Vancouver’s Downtown Eastside receives a lot of media attention as home to people who are destitute and disadvantaged. Yet, it’s also a community where people share the best of what they have to give.
At the UBC Learning Exchange storefront on Main Street, residents are volunteering to help immigrants practice their conversational English skills. Called ‘ESL facilitators,’ these residents encourage immigrants to speak confidently and explain the use of Canadian idioms like “What’s up?” and “Take it easy.”
For some newcomers, these weekly conversation groups are so prized that many English-learners will travel from as far as Richmond and Surrey to attend. As Judy Chen, an immigrant from Hong Kong explains, “It helps immigrants step out from their homes, make new friends, share experiences, exchange resources, and improve English.”
This ESL program has produced some strong results by tapping into this community’s best resource -- its people.
“There are many residents here who have a wealth of knowledge and the time and willingness to share with others,” says Program Coordinator Marisol Petersen, a UBC graduate from the School of Community and Regional Planning (SCARP). “Having this kind of leadership role is great for self-esteem and it builds confidence in people who, for various reasons, are marginalized.”
More than just providing English language skills, the program is generating mutual understanding -- between immigrants and local residents alike.
“What is unique is that people are seeing each other’s differences in age, class, ethnicity, and culture as learning opportunities rather than as barriers,” says Petersen.
Like others in this community, Eva Eder has not had it easy in life and yet a year ago she found the courage to volunteer as an ESL facilitator. Remarkably English is not her first language, nor is it her second, third or fourth language -- it’s her fifth.
“I found that I have infinite patience because English is my fifth language and I understand people’s confusion, especially older people,” says Eder who lives around the corner from the Learning Exchange and taught herself English via crossword puzzles. “I get so much back from my students and when I’m teaching I forget my troubles.”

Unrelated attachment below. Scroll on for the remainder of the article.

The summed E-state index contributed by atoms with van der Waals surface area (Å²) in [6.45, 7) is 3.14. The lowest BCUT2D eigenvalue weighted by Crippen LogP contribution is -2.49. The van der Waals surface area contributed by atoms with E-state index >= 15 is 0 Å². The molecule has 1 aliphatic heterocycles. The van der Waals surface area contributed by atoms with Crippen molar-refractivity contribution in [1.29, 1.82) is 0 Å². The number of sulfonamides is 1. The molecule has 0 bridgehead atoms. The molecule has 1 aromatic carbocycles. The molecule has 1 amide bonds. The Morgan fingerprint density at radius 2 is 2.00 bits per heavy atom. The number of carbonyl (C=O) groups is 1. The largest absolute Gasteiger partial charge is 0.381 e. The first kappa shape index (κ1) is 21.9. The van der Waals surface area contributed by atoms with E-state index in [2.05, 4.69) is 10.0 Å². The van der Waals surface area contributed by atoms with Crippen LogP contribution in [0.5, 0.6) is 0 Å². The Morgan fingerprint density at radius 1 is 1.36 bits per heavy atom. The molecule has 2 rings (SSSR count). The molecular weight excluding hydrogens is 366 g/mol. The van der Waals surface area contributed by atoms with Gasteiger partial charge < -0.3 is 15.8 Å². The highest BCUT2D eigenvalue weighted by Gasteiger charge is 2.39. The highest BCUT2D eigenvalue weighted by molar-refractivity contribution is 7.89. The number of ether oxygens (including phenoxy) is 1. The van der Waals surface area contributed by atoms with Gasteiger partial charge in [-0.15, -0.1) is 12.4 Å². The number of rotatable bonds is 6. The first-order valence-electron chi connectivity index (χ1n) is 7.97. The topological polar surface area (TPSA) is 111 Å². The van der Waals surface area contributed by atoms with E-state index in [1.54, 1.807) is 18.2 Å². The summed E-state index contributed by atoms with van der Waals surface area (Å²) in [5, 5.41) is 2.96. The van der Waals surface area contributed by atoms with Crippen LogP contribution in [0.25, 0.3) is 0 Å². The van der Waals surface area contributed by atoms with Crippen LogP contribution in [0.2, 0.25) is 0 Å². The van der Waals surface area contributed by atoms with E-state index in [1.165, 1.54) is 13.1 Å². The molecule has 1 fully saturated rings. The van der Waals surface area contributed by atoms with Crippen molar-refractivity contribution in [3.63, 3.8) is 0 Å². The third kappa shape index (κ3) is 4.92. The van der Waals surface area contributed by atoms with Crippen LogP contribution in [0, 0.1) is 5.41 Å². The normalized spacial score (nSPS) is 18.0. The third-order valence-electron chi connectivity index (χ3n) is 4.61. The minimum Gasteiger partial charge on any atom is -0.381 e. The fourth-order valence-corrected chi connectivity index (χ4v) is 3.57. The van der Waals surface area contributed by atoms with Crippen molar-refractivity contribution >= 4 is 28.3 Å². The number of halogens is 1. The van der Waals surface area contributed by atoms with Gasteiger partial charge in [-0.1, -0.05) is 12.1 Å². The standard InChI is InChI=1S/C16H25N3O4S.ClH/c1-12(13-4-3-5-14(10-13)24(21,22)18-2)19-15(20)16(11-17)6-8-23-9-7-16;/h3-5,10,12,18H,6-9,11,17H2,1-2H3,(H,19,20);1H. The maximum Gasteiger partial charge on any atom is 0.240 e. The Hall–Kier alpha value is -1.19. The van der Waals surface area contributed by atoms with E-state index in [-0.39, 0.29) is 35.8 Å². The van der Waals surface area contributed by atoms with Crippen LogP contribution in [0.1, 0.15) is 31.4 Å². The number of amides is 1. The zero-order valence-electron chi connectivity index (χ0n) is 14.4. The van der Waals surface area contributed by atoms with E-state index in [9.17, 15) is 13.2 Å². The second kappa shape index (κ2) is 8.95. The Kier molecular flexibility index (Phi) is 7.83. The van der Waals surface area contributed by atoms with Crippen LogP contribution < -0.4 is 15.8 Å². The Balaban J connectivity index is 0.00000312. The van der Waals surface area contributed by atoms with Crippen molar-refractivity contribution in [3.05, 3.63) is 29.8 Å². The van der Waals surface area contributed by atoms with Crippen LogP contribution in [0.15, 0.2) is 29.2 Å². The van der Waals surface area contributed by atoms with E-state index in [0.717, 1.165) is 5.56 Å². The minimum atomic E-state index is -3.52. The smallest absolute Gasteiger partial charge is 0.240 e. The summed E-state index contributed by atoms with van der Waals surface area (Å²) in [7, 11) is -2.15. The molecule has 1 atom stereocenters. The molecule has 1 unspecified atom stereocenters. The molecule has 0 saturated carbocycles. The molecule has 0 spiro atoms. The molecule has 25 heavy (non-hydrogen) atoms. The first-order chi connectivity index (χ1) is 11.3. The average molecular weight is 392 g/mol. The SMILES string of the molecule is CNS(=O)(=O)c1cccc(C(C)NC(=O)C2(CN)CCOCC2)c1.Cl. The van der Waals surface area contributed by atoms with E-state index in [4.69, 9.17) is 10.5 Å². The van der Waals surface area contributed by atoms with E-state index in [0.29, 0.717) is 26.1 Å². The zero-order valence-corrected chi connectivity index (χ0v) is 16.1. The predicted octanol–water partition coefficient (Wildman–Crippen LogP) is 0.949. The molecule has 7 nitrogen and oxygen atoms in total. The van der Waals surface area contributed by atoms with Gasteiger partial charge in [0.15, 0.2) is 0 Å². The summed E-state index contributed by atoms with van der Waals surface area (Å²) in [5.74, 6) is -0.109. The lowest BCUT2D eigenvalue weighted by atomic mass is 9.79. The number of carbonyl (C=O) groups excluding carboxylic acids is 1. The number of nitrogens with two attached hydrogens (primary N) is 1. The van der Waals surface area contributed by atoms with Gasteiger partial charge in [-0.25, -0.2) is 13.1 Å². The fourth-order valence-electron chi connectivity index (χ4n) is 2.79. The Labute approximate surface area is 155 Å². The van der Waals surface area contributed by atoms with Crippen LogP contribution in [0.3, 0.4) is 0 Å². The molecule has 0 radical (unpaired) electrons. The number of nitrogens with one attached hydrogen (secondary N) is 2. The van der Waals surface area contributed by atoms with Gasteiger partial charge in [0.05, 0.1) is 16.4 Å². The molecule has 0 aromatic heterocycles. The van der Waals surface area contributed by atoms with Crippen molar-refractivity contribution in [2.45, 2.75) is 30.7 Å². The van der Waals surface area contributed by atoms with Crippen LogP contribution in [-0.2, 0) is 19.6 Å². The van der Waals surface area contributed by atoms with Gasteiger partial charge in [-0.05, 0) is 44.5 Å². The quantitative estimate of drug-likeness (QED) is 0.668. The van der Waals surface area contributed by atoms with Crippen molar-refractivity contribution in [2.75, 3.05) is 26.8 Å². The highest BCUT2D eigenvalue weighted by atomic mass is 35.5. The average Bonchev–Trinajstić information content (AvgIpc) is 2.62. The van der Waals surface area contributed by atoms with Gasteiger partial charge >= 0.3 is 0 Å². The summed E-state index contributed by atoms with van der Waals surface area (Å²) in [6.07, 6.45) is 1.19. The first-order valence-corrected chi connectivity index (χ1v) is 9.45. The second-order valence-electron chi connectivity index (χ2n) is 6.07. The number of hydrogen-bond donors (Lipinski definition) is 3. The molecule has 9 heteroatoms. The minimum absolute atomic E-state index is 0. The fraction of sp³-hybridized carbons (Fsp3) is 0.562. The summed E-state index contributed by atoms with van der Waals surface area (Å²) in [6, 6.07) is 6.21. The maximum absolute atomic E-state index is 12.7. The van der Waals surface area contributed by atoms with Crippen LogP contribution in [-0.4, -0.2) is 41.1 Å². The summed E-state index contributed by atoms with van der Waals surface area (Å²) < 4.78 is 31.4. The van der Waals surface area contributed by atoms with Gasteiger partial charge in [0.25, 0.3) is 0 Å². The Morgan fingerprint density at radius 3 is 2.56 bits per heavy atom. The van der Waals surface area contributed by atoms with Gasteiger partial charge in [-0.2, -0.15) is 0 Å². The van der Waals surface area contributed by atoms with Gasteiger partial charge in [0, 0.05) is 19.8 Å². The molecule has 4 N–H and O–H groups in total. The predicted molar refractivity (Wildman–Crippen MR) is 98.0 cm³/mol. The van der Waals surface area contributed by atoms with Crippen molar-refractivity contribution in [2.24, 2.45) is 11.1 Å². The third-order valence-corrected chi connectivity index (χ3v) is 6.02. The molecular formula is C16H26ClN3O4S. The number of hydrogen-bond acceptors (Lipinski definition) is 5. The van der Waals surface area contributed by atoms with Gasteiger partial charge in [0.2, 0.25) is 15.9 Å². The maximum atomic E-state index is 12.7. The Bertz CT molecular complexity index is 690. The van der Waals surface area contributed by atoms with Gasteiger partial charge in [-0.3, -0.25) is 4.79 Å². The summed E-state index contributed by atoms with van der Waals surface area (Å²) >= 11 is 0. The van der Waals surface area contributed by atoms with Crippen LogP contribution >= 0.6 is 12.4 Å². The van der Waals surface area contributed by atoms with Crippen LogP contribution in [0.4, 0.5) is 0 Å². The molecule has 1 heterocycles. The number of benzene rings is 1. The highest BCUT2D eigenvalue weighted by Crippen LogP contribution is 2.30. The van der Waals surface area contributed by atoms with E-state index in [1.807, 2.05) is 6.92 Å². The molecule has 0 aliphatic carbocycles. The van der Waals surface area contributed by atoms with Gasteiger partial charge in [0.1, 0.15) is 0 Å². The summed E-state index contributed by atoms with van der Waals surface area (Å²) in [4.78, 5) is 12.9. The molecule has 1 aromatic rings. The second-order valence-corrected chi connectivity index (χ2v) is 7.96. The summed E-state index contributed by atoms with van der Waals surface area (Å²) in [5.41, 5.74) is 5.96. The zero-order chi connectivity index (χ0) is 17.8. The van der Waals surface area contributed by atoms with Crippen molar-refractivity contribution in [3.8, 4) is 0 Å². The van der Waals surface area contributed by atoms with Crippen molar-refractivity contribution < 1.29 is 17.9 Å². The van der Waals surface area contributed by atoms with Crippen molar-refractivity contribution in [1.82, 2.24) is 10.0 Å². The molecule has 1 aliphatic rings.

Eder starts her classes with a song and likes to use humour to teach the nuances of English and to keep things light. She notes that people often break into song when they see her on the street but she says the biggest reward is the recognition on a person’s face when they comprehend a phrase, sentence or joke.
This ESL program is so successful that no recruitment is necessary. It continues to grow, attracting people simply by word of mouth. Over the past three years 80 facilitators from the community have led some 2,000 conversation group sessions for more than 450 immigrants.
The idea to strengthen the social fabric of the Downtown Eastside by connecting local skills with local needs grew from Petersen’s studies at SCARP. She was invited by the Learning Exchange to create an inventory of skills and a pilot program that could build upon those skills. The pilot was a success, HSBC Bank Canada contributed ongoing funding and the UBC English Language Institute (ELI) came on-board to deliver training.
The ELI conducts training once a week for 10 weeks for all ESL facilitators. Academic Director Andrew Scales and teacher Trish Fodor developed a specific syllabus after sitting in on the conversation classes. As Scales noted it was important to train the facilitators with practical tools, not theory, to get the immigrants speaking confidently.
Next year the Learning Exchange hopes to expand this program into East Vancouver schools where immigrant parents and guardians will have the chance to practice their English with ESL facilitators. The program will take place in schools and will include child minding services.
For more info: www.learningexchange.ubc.ca.
65 Downtown Eastside Residents Trained by UBC ELI